To stop a car, one pushes on the brake pedal. This sends fluid to the individual brake systems at each wheel, forcing stationary brake material against a rotating disc or drum, thus slowing the car. The byproduct of this process is heat – technically speaking the brakes take the kinetic energy of the vehicle and convert it into thermal energy.

Most drivers don’t give much thought to such things, but anyone who’s ever spent time on a race course or had a stuck caliper will attest to just how much heat is created under braking. For those who haven’t had the luxury of experiencing the lovely smell of hot brakes, the Engineering Explained crew put together this cool video showing precisely how hot things get, and where all that heat goes.

For those who have had the misfortune of trying to douse the flames of a wheel on fire, you’ll find this video interesting too. That’s because it features a very expensive Forward Looking Infra-Red (FLIR) camera pointed at the rear hub of a Honda S2000 as the handbrake is applied. Actually, even before the brake is applied the camera detects a bit of heat from a very slight warp in the rotor. Yeah, it’s that sensitive.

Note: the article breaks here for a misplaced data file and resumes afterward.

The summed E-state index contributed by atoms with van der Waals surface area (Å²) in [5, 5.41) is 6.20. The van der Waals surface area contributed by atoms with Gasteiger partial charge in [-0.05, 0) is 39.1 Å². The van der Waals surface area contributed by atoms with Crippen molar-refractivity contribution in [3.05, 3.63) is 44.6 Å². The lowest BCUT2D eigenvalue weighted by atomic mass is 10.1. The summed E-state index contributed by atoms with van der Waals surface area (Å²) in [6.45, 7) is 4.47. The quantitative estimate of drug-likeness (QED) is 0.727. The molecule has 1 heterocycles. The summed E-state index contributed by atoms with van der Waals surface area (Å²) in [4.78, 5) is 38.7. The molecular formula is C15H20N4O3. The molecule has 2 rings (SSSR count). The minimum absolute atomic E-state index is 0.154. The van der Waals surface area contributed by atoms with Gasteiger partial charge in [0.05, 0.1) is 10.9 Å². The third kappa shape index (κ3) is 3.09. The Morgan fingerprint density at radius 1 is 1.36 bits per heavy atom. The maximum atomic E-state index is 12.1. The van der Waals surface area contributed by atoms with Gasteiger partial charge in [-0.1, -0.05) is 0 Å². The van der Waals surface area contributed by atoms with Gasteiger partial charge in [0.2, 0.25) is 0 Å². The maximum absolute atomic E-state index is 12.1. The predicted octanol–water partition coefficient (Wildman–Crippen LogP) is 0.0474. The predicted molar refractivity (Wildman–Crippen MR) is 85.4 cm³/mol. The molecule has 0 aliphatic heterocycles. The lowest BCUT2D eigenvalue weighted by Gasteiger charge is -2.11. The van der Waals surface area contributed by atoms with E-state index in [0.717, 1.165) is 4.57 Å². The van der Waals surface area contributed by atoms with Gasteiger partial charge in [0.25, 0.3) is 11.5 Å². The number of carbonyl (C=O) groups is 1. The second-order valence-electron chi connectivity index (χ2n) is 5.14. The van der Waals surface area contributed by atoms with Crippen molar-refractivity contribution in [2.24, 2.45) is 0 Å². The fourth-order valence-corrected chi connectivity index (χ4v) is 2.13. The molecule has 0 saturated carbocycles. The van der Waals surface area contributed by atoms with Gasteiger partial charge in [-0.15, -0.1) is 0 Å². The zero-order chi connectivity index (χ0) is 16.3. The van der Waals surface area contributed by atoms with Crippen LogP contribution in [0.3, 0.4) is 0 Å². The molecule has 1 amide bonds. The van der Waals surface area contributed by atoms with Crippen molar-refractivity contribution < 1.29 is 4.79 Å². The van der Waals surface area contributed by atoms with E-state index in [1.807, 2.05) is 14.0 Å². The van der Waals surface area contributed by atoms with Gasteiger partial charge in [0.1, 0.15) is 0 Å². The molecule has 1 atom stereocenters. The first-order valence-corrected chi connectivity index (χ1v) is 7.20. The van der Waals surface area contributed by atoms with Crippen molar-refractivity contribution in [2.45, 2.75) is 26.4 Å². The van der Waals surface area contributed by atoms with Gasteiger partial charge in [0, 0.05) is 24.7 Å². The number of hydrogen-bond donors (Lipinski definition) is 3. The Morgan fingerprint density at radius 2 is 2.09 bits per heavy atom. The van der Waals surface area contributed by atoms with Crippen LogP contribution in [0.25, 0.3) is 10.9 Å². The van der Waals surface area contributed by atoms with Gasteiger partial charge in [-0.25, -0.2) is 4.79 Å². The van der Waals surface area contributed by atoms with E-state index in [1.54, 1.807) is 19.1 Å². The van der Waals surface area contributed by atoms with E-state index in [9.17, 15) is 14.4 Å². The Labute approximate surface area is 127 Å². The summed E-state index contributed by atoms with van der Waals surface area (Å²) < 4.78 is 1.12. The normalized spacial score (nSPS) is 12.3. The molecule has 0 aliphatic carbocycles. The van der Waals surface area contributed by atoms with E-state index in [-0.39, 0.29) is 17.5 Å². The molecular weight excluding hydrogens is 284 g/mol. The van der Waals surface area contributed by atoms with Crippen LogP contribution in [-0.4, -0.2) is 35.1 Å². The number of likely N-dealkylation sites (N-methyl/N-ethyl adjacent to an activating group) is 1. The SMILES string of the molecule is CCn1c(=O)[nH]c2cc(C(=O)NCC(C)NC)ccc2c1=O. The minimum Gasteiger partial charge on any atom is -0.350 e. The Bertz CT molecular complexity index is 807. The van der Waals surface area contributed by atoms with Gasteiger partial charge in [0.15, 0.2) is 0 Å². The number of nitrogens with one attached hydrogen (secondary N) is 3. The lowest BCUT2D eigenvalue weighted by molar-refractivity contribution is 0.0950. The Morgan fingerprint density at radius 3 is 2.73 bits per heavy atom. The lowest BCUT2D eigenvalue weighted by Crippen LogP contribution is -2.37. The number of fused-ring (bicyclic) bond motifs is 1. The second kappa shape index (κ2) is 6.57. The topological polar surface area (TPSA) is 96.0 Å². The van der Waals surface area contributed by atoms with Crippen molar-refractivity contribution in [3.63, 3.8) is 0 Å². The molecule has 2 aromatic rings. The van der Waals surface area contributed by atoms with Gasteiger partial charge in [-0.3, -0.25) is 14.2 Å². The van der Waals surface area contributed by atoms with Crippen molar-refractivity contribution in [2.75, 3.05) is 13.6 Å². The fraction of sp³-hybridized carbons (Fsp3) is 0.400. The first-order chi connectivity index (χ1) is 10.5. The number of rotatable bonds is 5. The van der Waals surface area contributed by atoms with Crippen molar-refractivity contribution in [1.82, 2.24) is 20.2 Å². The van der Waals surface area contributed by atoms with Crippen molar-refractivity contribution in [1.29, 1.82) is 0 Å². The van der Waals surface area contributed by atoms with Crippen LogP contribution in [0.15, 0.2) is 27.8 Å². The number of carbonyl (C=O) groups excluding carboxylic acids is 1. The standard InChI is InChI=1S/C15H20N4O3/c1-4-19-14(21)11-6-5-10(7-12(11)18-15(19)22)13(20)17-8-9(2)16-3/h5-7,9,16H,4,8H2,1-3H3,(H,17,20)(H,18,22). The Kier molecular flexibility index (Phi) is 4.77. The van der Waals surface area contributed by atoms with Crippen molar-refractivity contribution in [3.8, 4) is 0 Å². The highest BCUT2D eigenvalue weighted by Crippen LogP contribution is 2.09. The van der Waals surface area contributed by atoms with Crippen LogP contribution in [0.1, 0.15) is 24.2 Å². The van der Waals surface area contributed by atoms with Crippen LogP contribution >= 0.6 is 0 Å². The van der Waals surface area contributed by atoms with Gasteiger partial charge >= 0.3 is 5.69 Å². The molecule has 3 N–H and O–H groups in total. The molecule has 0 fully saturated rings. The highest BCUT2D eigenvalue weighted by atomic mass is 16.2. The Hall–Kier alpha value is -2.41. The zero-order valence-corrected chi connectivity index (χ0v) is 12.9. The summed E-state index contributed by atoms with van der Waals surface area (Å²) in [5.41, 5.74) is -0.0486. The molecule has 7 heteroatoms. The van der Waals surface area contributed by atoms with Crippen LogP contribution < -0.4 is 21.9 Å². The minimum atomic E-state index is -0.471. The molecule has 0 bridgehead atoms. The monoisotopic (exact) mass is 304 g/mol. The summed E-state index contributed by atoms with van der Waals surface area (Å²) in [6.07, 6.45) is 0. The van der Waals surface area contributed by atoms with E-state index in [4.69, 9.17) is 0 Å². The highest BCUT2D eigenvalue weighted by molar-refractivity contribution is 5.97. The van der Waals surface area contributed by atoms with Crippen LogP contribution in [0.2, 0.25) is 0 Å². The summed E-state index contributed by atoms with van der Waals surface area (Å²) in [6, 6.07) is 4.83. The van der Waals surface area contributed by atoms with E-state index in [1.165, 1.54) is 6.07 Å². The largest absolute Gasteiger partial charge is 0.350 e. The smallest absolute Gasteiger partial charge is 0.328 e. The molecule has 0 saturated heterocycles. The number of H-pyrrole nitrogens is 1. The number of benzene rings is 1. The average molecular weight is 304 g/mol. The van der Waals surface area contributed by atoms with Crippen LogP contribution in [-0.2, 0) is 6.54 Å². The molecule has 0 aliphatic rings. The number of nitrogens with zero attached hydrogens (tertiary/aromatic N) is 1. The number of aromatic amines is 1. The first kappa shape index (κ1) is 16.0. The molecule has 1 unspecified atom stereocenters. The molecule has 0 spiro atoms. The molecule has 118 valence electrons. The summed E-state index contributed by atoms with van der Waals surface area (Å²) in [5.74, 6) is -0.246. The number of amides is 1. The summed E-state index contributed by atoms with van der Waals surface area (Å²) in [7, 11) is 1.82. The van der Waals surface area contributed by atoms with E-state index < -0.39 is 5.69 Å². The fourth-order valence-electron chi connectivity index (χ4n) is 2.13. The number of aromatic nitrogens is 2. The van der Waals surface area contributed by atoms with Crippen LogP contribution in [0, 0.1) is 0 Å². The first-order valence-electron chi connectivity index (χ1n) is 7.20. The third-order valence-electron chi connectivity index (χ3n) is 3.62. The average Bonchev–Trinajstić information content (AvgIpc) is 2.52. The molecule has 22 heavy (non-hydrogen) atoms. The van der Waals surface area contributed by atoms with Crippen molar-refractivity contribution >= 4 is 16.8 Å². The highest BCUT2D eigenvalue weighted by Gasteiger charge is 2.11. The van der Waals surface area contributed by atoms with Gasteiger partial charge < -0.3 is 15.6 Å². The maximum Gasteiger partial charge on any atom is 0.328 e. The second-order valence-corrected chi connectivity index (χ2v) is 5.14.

Disc brake through FLIR camera


What’s particularly interesting about this video is seeing just how well brake pads can dissipate heat. With the handbrake engaged, the edge of the pad quickly heats up to over 200 degrees Fahrenheit, but the heat doesn’t penetrate much into the pad. We aren’t told what kind of brake pads are being used, but this is an excellent visual on how the pads alone can drastically affect heat and braking performance.

The next time we’re buying pads at the parts store for a quick brake job, we'll certainly be thinking twice about going the cheap route after watching this video.

Source: YouTube (Engineering Explained)

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